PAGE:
“We just set up exactly the way they were set up in the rehearsal room. All in one room, very few baffles, and many songs cut without headphones. We had speakers set up so everyone could hear vocals and occasionally we used headphones… but the idea was just to replicate the sound and the feel and the relaxation of the rehearsal room.
"Everything was cut live including Ty’s vocals, which isn't to say he didn't come back and re-sing a couple of songs, but not every song. We were going for it with the vocals, although there was a little bit of iso around him so that we could keep the live vocals.
"It was great. We just tried to capture the sound of that band in that room and we used a great engineer named Howard Willing, who I've made a number of records with. He's a lovely guy and a great engineer with a great ear. He’s made a lot of records in that room so he knows the room and the board and set-up.”
Vintage Trouble are currently on tour in the UK and their new album 1 Hopeful Rd. is out now on Blue Note Records.
- Tue 10th November Manchester, The Ritz
- Thu 12th November Birmingham, The Institute
- Fri 13th November Sheffield, The Leadmill
- Sat 14th November Scarborough, Spa Grand Hall
- Mon 16th November Bristol, O2 Academy
- Tue 17th November London, The Forum
1. Be grateful for the privilege of being able to make records
“It's not a God given right. It can be taken away from you just as quickly as you got it, so - while you're in the studio, man - stop and smell the roses! It's really cool to make records and be in a room with a bunch of great microphones.
"I just love the look of it. I love the look of cables plugged in, the microphones and wires running all over the place, and boxes of gear everywhere. And, here in LA, you get to work in some of those rooms that have such incredible history to them.
"I remember being a little kid and wanting to do this and now I get to do it. So, yeah, never take it for granted.”
2. Nobody ever bought a record because the snare drum sound was awesome
“In your role as producer, don't forget to look under the hood… and make sure you've got some good songs too! It’s pretty clear. If you don't have songs, man, you don't have a record.
"Sometimes I've gone to mixes at times and a guy spends half the day getting a snare sound. I don't even know why people put the drums on first. That scares me. You know, if there's a singer in the band, why wouldn't you get the voice sounding great and add the other stuff to it?
"I know that's a rhetorical question and I know the answer but, sometimes, I think it's easy to lose sight of the most important things on a record. How cleverly you miked the snare drum may not be the thing that touches people's hearts!”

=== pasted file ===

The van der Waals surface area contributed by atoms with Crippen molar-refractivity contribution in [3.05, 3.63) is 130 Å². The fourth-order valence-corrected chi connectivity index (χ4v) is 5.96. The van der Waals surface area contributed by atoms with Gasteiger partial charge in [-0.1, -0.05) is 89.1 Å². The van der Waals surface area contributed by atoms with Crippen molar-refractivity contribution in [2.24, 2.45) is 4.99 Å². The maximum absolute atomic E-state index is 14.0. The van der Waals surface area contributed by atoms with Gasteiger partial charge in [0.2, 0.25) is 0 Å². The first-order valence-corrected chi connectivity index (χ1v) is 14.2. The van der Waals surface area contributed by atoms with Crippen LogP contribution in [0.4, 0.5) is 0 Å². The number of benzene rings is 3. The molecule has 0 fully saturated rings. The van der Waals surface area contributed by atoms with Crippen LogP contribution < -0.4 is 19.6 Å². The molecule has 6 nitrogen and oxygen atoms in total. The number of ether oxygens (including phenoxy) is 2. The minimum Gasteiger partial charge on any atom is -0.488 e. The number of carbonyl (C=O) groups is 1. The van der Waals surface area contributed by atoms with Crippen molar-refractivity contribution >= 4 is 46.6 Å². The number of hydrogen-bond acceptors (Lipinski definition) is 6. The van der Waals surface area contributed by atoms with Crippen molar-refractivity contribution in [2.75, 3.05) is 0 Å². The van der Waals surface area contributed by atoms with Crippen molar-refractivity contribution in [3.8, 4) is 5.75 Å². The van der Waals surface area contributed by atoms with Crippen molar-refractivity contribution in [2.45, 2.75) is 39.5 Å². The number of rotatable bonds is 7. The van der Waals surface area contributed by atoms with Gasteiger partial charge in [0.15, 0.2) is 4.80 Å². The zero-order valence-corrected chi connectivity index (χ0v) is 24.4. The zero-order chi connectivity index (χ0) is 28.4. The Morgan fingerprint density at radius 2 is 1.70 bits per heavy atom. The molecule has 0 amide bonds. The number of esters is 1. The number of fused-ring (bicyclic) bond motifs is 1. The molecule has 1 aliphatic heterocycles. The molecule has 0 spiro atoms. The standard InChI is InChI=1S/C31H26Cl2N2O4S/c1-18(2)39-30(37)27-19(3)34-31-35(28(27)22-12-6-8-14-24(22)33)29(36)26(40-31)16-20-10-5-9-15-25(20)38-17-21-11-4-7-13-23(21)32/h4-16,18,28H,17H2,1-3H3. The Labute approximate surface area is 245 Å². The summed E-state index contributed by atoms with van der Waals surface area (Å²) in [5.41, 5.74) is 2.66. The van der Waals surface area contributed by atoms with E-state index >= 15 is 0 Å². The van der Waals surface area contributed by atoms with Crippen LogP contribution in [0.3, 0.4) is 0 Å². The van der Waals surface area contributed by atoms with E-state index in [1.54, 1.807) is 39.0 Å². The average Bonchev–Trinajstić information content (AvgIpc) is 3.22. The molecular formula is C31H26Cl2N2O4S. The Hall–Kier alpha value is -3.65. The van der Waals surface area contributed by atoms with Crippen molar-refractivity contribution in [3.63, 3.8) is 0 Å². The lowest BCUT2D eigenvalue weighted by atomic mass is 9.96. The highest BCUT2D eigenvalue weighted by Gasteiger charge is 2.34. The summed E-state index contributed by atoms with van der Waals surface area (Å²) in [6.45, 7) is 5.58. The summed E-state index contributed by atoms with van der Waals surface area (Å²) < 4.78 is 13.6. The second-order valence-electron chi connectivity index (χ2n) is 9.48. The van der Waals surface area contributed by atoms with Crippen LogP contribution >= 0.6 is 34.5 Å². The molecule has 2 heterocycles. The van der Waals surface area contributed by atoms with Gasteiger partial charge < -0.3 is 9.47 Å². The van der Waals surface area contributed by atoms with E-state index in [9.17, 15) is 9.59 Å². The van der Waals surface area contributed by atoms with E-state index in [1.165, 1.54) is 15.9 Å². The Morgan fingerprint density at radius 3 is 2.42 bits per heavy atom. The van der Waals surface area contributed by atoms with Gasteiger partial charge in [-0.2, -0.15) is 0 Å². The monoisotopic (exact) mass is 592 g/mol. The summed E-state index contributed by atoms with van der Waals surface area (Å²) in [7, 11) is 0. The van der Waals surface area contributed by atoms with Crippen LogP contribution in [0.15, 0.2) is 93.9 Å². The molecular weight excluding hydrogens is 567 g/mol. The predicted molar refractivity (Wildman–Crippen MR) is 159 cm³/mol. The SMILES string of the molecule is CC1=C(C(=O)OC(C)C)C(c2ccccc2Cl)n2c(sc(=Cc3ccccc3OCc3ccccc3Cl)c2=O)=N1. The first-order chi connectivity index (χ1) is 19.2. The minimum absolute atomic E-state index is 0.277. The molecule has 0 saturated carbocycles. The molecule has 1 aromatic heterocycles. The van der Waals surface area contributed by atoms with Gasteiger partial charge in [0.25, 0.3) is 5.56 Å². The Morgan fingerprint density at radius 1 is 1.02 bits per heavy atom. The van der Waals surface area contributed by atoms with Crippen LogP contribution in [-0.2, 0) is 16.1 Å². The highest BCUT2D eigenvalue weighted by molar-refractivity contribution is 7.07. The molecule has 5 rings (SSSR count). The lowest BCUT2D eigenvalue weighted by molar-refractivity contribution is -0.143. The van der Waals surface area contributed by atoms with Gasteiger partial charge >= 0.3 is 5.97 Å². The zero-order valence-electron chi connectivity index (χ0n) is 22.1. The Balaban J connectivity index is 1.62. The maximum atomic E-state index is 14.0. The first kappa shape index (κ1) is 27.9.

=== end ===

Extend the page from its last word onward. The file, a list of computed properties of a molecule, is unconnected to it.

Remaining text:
3. Keep the positive energy flowing
“I think you have to remember what it's like to be an artist. An artist goes into a studio and it's basically like running out into Grand Central Station without your clothes on.
"You know, you're standing there emotionally naked and putting everything on the line and how a producer responds to that is really critical. Either the artist is going to be comfortable and keep going or he's going to close up forever.
"So, I would recommend practising benign honesty. You’ve got to tell the truth but you can be nice and compassionate about it and keep the positive energy flowing.”
4. Don't be arrogant
“Don’t be arrogant and don't take yourself too seriously. I picture this image, which is literal of course, but it's poetic.
"I picture this great creative ether way up there, you know, and the artists who are great have longer tentacles so they can reach to the farthest regions of that creative ether to pull out the deepest ideas. And, as the producer, you're not doing it. That's not you!
"You're just there to aid that thing. And it's easy to think that the ideas are coming from you. It's easy to pick up the arrogance.
"People treat you with a lot of deference if you have a hit record as a producer and you need to be confident and positive about your ability to help get good results, but don't make the mistake of thinking that you are the source of the creative energy.”
5. Have fun
“People can hear the struggle coming through the speakers and they can hear over-thinking coming through the speakers and they really don't like it! They can hear if it's loose and fun and for real.
"I’ll tell a story. I was producing an Iggy Pop record called Brick by Brick  and we were cutting a John Hiatt song, Something Wild, and John happened to be working in the studio next door, which was just a coincidence. So, we invited him to come in and he came in, but at the end of the day at about 8 o'clock and Iggy was exhausted.
"We were eating dinner and we didn't make him stay and Iggy kind of felt that maybe he had insulted John by not making more of an effort to put dinner down, which wasn't true. [Iggy] was just sensitive and he felt really badly about having possibly insulted John Hiatt.
"So, when it came time to cut the song, he was kind of bummed out and he started it lethargically. Now, Kenny Aronoff was the drummer… and Kenny wasn't going to let that happen. He put a big smile on his face and he just played with such positive intensity that it turned the energy of the room around in about 20 seconds.
"It was just the sheer force of positivity feeding from this guy. He changed the molecular structure of the room, I believe. And it turned out so well, all we had to do was go back and punch the first 20 seconds of the song. Man, I'll never forget that. You can change the outcome by being positive. All producers should do that.”